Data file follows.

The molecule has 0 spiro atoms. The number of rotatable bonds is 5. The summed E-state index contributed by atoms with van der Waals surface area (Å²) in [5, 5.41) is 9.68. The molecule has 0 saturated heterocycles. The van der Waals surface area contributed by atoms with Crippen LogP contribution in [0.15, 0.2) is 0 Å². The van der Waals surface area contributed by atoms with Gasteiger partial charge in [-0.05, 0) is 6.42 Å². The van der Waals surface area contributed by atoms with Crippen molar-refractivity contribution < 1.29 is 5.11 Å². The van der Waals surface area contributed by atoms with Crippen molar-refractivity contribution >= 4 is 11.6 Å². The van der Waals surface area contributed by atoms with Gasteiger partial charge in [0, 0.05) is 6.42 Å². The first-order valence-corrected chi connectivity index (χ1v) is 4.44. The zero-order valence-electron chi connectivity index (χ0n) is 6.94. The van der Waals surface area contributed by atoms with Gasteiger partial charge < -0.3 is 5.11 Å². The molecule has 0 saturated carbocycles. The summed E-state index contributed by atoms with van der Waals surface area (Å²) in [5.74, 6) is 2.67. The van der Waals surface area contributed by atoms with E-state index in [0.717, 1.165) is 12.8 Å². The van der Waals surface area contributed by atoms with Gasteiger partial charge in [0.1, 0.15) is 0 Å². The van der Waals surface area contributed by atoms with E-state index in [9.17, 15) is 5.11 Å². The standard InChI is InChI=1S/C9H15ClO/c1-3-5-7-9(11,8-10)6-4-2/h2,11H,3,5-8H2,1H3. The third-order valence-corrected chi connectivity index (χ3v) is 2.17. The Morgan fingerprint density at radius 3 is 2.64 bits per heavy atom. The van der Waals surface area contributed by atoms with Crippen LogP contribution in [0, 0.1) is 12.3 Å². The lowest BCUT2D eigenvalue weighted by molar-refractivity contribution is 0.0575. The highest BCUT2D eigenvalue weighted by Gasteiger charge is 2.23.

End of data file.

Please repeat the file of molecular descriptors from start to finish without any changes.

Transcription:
The molecule has 0 spiro atoms. The number of rotatable bonds is 5. The summed E-state index contributed by atoms with van der Waals surface area (Å²) in [5, 5.41) is 9.68. The molecule has 0 saturated heterocycles. The van der Waals surface area contributed by atoms with Crippen LogP contribution in [0.15, 0.2) is 0 Å². The van der Waals surface area contributed by atoms with Gasteiger partial charge in [-0.05, 0) is 6.42 Å². The van der Waals surface area contributed by atoms with Crippen molar-refractivity contribution < 1.29 is 5.11 Å². The van der Waals surface area contributed by atoms with Crippen molar-refractivity contribution >= 4 is 11.6 Å². The van der Waals surface area contributed by atoms with Gasteiger partial charge in [0, 0.05) is 6.42 Å². The first-order valence-corrected chi connectivity index (χ1v) is 4.44. The zero-order valence-electron chi connectivity index (χ0n) is 6.94. The van der Waals surface area contributed by atoms with Gasteiger partial charge < -0.3 is 5.11 Å². The molecule has 0 saturated carbocycles. The summed E-state index contributed by atoms with van der Waals surface area (Å²) in [5.74, 6) is 2.67. The van der Waals surface area contributed by atoms with E-state index in [0.717, 1.165) is 12.8 Å². The van der Waals surface area contributed by atoms with Gasteiger partial charge in [0.1, 0.15) is 0 Å². The van der Waals surface area contributed by atoms with E-state index in [9.17, 15) is 5.11 Å². The standard InChI is InChI=1S/C9H15ClO/c1-3-5-7-9(11,8-10)6-4-2/h2,11H,3,5-8H2,1H3. The third-order valence-corrected chi connectivity index (χ3v) is 2.17. The Morgan fingerprint density at radius 3 is 2.64 bits per heavy atom. The van der Waals surface area contributed by atoms with Crippen LogP contribution in [0, 0.1) is 12.3 Å². The lowest BCUT2D eigenvalue weighted by molar-refractivity contribution is 0.0575. The highest BCUT2D eigenvalue weighted by Gasteiger charge is 2.23.